If you’re still deciding on which of the shoots to select as scaffolds, flagging tape is your friend. Tie some on the ones you select to be scaffolds. This can be an especially helpful way to keep track of either the ones to save or the ones to remove if you’re pruning a fruit tree that has been left to grow for several years without any pruning. This circumstance happens way too often and it may require several years of corrective pruning to change these often tangled specimens into manageable trees.
Begin pruning your fruit trees with the big cuts first—the ones that need a pruning saw or ratchet pruners. There’s no point in tip pruning and then deciding to cut out a large limb you’ve already made a bunch of cuts on. At the end of one year your tree should look something like the tree in this photo. After pruning it will look thus and it will bloom out like this in the spring. Note three equally spaced scaffold limbs branching close to the ground. Also remove any broken branches, limbs that cross and rub or limbs that appear diseased. Next thin out some of the branches to let light into the tree canopy which will make it easier to spray and reduce disease because of better air circulation. Also the fruit color will be enhanced with good light penetration. If your pruners can’t make a close cut because of adjacent branches, go back with a small saw or hand pruners and cut out the stubs to encourage rapid healing. Try to open up the tree each year with the intent of removing 1/3 to ½ of the fruiting wood (flowering buds are in clusters of three along the stems). The next year your tree should look something like this.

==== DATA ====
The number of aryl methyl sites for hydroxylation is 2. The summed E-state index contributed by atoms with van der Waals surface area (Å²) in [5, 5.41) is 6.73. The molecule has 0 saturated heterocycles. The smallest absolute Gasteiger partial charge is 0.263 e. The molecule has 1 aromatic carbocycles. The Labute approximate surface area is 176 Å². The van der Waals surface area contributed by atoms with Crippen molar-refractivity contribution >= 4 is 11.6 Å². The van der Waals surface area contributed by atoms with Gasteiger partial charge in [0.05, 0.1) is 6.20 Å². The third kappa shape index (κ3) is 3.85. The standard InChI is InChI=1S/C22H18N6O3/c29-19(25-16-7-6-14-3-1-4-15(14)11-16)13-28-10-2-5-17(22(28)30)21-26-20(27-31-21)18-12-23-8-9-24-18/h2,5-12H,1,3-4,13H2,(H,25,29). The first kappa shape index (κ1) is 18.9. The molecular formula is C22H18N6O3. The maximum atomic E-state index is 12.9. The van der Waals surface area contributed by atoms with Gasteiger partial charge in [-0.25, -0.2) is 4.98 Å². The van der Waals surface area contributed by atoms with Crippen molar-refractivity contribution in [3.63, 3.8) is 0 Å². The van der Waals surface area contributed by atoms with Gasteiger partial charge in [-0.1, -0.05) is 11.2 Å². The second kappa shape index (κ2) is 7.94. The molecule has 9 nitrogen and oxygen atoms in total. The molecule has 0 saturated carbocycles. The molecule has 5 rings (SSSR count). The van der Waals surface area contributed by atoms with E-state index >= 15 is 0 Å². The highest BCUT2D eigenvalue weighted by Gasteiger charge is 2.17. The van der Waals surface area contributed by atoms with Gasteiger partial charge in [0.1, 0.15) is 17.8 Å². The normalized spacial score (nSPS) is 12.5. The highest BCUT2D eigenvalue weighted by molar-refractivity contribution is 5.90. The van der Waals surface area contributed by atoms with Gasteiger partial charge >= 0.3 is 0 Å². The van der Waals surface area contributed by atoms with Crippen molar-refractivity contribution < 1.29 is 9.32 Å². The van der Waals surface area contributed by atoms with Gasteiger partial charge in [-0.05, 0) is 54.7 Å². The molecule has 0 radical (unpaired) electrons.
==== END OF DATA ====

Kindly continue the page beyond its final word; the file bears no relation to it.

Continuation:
An already established tree that has never been pruned will likely be a tangled mess. Unfortunately it will require several years to prune into a manageable shape and it will typically remain a larger tree, since you can’t go back and prune the trunk to 24 inches. There’s no simple formula for correcting a tree in this condition. Try to pick out 3-4 main scaffolds and ID them with flagging tape. Cut out twisted, crossing or unhealthy branches first and back off to have a look. Ask yourself if the tree can now be developed into an attractive and productive tree. Thin out some of the interior branches plus any that are too low and then do your tip pruning—cutting last year’s growth back a third to a half. This first year of pruning a neglected tree may leave you with 5 or more large limbs 2 or more inches in diameter. That’s OK, you can’t develop these overgrown trees in one year and it is likely that you will have a tree that is more of a modified leader shape (as for plums, apples, etc.) than the open umbrella shape of a commercial peach tree. In the landscape it may actually look more natural.